Bourdieu’s Food Space | Molly Watson

In college, a Xeroxed copy of this graph (click image to enlarge) hung on our refrigerator, so taken were my housemates and I with Pierre Bourdieu’s assessment of food in Distinction: A Social Critique of the Judgement of Taste (1979). Food-specific coverage takes up just 23 pages of the 604-page tome, but it was the early 1990s and sex and gender and studies of the body were all the rage, so passages like “[t]astes in food also depend on the idea each class has of the body and of the effects of food on the body, that is, on its strength, health, and beauty… It follows that the body is the most indisputable materialization of class taste” blew us away, just as the notion that our love of Ethiopian food and yogurt said as much about our class, education, and social status as it did about our taste buds unnerved us.

I’ve long thought a chronological and geographic update is in order. When I finally pulled the well-thumbed copy of the book from the shelf and turned to page 186, I was struck again by the elegance of such complex information displayed so simply. Parts of the chart hold true 30-plus years later and a continent away (raw and recherché food can still be seen as the purview of those with more cultural than economic capital), and yet other elements have completely flip-flopped. Charcuterie, listed as a choice of those without economic or cultural capital, has, if nothing else, become recherché.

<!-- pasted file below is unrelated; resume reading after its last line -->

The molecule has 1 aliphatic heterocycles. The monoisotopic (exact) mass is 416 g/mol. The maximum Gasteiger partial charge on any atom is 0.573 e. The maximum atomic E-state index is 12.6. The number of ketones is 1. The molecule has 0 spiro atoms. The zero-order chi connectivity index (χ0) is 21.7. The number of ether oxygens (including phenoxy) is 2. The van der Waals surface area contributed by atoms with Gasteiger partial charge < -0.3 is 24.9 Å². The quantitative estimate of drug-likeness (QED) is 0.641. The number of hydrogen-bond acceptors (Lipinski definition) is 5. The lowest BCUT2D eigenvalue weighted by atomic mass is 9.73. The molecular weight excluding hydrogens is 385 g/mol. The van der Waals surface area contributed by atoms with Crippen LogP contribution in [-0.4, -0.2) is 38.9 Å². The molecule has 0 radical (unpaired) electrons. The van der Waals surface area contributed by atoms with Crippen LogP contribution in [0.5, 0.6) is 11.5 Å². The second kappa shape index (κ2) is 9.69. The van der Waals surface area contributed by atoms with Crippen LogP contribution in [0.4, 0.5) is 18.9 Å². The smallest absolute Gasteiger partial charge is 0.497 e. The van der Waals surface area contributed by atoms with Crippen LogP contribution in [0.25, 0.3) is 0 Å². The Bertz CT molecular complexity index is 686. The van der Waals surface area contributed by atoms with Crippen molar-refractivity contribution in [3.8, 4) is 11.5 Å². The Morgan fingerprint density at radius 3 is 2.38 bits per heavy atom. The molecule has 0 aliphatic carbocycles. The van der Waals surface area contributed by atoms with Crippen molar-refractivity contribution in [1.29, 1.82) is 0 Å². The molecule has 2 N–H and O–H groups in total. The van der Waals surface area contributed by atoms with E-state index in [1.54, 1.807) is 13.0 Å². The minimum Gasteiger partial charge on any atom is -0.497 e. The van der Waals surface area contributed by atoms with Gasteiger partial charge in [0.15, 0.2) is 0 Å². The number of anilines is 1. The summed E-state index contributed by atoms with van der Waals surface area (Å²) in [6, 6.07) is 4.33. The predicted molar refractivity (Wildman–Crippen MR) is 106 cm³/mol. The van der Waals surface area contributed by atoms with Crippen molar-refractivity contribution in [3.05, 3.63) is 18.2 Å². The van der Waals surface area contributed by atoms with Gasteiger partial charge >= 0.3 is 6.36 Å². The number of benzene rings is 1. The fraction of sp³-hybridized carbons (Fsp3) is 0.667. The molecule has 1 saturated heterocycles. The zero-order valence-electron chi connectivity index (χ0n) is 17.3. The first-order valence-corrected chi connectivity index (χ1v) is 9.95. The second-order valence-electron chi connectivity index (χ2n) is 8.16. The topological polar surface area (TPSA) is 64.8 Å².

So here is a new take on Bourdieu’s “The food space” chart. It has none of the deep sociological research that spawned the original behind it, and questions of women’s free time and status, as well as rates of food and cultural consumption, have been left off. I have embraced and re-positioned some of Bourdieu’s original categories and items, but also added some specific to 21st-century America. What I found rather glorious was how, when I thought through any single food item (i.e. yogurt), it couldn’t really be placed in one specific location. Rather, specific versions of it would belong in different places. Such are the choices and range of our foodstuffs. Such is the ever-widening world of human taste.


(illustration by Leigh Wells, http://leighwells.com)

I’m sure plenty of people will disagree with where some item has been situated, and even more people will think something essential has been left off. This graph is but a starting point. What would you include?

18 thoughts on “Bourdieu’s Food Space | Molly Watson